Diffusion-weighted imaging relies on the detection of the random microscopic motion of free water molecules known as Brownian movement. With the development of new magnetic resonance (MR) imaging technologies and stronger diffusion gradients, recent applications of diffusion-weighted imaging in whole-body imaging have attracted considerable attention, especially in the field of oncology. Diffusion-weighted imaging is being established as a pivotal aspect of MR imaging in the evaluation of specific organs, including the breast, liver, kidney, and those in the pelvis. When used in conjunction with apparent diffusion coefficient mapping, diffusion-weighted imaging provides information about the functional environment of water in tissues, thereby augmenting the morphologic information provided by conventional MR imaging. Detected changes include shifts of water from extracellular to intracellular spaces, restriction of cellular membrane permeability, increased cellular density, and disruption of cellular membrane depolarization. These findings are commonly associated with malignancies; therefore, diffusion-weighted imaging has many applications in oncologic imaging and can aid in tumor detection and characterization and in the prediction and assessment of response to therapy.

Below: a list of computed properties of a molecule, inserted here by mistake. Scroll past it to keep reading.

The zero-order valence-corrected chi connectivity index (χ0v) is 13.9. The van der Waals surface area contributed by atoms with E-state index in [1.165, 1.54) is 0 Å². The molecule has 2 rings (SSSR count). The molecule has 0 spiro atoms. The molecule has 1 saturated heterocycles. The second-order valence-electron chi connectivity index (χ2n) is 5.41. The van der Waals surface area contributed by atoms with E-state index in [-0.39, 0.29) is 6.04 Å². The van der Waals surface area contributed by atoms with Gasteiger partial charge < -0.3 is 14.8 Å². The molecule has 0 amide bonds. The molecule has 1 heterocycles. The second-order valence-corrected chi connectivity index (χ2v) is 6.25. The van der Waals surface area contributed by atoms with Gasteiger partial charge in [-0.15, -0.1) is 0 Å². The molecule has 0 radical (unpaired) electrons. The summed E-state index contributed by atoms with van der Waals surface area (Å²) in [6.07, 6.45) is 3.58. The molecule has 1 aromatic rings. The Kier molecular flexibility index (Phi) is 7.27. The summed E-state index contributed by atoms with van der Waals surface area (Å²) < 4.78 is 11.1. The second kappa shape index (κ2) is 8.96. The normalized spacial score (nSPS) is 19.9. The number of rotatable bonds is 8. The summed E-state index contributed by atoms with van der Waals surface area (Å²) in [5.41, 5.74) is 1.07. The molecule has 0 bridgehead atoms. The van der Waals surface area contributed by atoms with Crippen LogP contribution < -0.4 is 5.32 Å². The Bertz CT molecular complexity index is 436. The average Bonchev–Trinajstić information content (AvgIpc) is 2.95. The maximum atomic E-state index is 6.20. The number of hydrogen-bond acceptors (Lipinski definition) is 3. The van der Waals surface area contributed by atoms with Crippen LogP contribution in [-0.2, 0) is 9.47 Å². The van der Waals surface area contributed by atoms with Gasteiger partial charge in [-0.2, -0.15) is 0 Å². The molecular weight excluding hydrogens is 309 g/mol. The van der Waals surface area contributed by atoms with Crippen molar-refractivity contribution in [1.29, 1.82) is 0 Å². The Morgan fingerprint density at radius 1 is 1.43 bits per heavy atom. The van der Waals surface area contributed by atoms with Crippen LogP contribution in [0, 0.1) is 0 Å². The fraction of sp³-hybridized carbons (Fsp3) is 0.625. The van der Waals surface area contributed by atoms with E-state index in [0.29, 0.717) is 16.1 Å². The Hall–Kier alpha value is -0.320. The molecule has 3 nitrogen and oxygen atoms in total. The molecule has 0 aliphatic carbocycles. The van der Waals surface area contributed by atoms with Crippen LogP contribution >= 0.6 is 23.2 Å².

© RSNA, 2011.